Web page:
bran               19.5     22.6       20.8             0.25

      shorts              5.8     11.0        3.3             0.12

      white flour         0.53     0.74       0.25            0.06

      white bread         0.09     0.21       0.08            0.06

         Ardley (1976) studied the level and fate of fenitrothion residues
    in wholemeal and wholemeal bread. For comparison, similar grain
    treated with malathion was also processed. Separate lots of clean
    wheat were treated with fenitrothion and malathion at the rate of 10
    mg/kg, using pilot scale facilities. The grain was stored at room
    temperature (approximately 20C) and was analysed 7 days later for
    fenitrothion and malathion by GLC using both flame ionization and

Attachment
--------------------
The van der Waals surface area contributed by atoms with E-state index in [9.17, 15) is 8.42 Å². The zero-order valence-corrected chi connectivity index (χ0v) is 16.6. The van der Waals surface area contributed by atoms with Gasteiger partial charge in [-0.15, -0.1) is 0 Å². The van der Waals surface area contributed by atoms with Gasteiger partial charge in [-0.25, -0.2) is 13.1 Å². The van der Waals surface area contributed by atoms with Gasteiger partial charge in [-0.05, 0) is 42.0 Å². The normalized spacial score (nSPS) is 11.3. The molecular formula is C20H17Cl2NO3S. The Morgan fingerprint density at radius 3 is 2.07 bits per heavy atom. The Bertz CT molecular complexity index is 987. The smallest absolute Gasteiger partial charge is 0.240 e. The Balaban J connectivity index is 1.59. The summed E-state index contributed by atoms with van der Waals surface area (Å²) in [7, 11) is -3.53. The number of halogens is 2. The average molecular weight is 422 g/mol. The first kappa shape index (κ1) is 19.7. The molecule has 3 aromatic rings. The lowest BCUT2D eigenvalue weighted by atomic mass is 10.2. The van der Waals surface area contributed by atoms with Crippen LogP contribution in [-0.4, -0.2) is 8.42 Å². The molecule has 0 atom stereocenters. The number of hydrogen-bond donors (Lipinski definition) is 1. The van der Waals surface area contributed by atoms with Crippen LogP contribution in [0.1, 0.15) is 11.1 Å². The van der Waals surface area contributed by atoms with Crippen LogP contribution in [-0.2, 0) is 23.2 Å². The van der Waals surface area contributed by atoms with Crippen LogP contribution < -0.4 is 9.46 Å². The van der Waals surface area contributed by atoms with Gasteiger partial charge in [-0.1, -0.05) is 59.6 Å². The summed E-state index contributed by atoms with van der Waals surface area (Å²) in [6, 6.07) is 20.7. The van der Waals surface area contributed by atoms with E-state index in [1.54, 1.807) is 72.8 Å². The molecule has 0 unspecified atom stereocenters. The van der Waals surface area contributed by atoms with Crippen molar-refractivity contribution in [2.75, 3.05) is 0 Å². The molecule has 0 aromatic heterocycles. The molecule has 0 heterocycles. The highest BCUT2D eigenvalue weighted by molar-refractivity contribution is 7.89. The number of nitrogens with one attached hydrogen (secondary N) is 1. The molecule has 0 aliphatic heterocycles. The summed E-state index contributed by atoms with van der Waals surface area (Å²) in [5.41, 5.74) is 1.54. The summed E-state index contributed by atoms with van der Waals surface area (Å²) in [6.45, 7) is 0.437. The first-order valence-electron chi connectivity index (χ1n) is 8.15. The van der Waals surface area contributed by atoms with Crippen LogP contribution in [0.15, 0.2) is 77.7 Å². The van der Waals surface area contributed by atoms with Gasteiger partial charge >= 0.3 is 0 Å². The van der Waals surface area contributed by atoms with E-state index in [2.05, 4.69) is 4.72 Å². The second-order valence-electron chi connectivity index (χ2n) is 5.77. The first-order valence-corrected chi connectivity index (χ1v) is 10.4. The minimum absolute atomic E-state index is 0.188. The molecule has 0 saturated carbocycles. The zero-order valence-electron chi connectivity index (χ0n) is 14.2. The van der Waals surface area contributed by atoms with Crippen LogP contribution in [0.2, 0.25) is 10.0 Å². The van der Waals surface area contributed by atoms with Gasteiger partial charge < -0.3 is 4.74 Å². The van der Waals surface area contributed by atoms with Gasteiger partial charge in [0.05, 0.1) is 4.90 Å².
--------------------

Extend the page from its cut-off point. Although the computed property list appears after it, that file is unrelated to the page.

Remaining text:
thermionic phosphorus detectors. The results were comparable by both

         Part of the grain was milled into wholemeal on a disc mill and
    part was converted into white flour on a roller mill. The wholemeal
    flour was combined with white flour prepared from untreated grain in
    the ratio of 90% wholemeal : 10% white flour and the products of the
    roller milling were recombined to give a similar blend containing the
    bran, shorts (pollard) and white flour in the same 90:10 proportion.
    The loaves were baked by standardised procedures and the bread and
    flour were subjected to residue analysis in the same way as the raw
    grain. Table 5 indicates the level of residues found in the wheat,
    wholemeal and bread. It will be observed that only about 50% of the

    residue was lost in the baking of wholemeal bread but fenitrothion was
    no different in this respect from malathion. It is now known that much